The majority of adolescents and young adults with cancer want early information regarding late effects of their disease and infertility, but most of them do not believe they receive this knowledge, according to a study.
“Adolescent and young adult (AYA) cancer survivors have high risks of late effects. Little is known about the late‐effect information needs of AYAs early in treatment or their role in treatment decision making. This study evaluated the importance, quality, and implications of information about late effects in AYAs recently diagnosed with cancer,” the researchers wrote.
Cancer patients aged between 15 and 29 years treated at the Dana-Farber Cancer Institute in Boston, Mass., took part in a survey within six weeks of their diagnosis. The survey questioned patients on their late‐effect and infertility information needs, treatment decision making, and communication outcomes.
Of the adolescents and young adults were interviewed, 45% were female, and 88% were white. Most of the patients (n=173/200, 87%) said that information regarding the risks of late effects was extremely or very important, and 80% (n=159/200) said infertility information was valuable. More than half of patients (n=105/200, 53%) were distressed by information regarding late effects; 45% (n=89/200) were distressed by information regarding infertility. Patients who thought late-effect information was distressing were more likely to find it valuable (P<0.0001). Consideration of late effects (n=82/201, 41%) and infertility (n=72/201, 36%) played a significant role in treatment decision-making. The majority of patients (n=184/199, 92%) said they felt they received high-quality information regarding their diagnosis; however, only 57% (n=113/199; P<0.0001) believed they received high-quality information regarding late effects, and 65% (n=130/199; P<0.0001) said the same about infertility information.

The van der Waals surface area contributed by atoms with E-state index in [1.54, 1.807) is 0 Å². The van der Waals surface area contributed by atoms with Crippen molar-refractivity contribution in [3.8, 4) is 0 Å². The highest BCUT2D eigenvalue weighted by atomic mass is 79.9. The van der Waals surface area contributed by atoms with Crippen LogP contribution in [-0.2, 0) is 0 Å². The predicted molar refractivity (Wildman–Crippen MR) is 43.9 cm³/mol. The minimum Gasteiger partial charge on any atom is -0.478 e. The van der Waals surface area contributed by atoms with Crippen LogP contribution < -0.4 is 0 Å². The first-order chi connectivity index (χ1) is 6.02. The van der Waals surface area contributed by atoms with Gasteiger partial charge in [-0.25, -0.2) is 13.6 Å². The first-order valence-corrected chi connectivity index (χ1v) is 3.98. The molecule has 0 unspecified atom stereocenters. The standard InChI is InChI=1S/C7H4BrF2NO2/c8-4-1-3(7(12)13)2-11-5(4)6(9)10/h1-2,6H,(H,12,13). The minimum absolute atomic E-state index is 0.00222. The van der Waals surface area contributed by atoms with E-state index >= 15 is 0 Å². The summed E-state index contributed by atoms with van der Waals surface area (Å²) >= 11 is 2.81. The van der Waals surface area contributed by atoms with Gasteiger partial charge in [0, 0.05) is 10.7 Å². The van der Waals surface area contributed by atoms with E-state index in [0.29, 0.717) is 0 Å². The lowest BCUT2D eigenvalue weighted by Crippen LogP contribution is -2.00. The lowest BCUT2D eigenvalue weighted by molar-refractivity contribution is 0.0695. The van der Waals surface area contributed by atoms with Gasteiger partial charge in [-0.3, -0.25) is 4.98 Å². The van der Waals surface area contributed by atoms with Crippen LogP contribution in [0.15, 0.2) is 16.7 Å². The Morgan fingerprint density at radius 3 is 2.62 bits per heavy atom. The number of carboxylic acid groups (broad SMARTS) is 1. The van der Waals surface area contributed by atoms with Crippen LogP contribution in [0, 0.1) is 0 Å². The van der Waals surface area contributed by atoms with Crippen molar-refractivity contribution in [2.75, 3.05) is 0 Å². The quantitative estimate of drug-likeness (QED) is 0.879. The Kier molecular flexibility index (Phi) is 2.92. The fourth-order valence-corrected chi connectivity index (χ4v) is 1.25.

The survey results were published in Cancer.
“Most AYAs with cancer value early information about the risks of late effects and infertility, yet many patients felt that they had not received high‐quality information about these topics. The development of age‐appropriate late‐effect communication strategies that recognize high AYA distress may help to address the gap between desired information and perceived information quality,” the researchers summarized.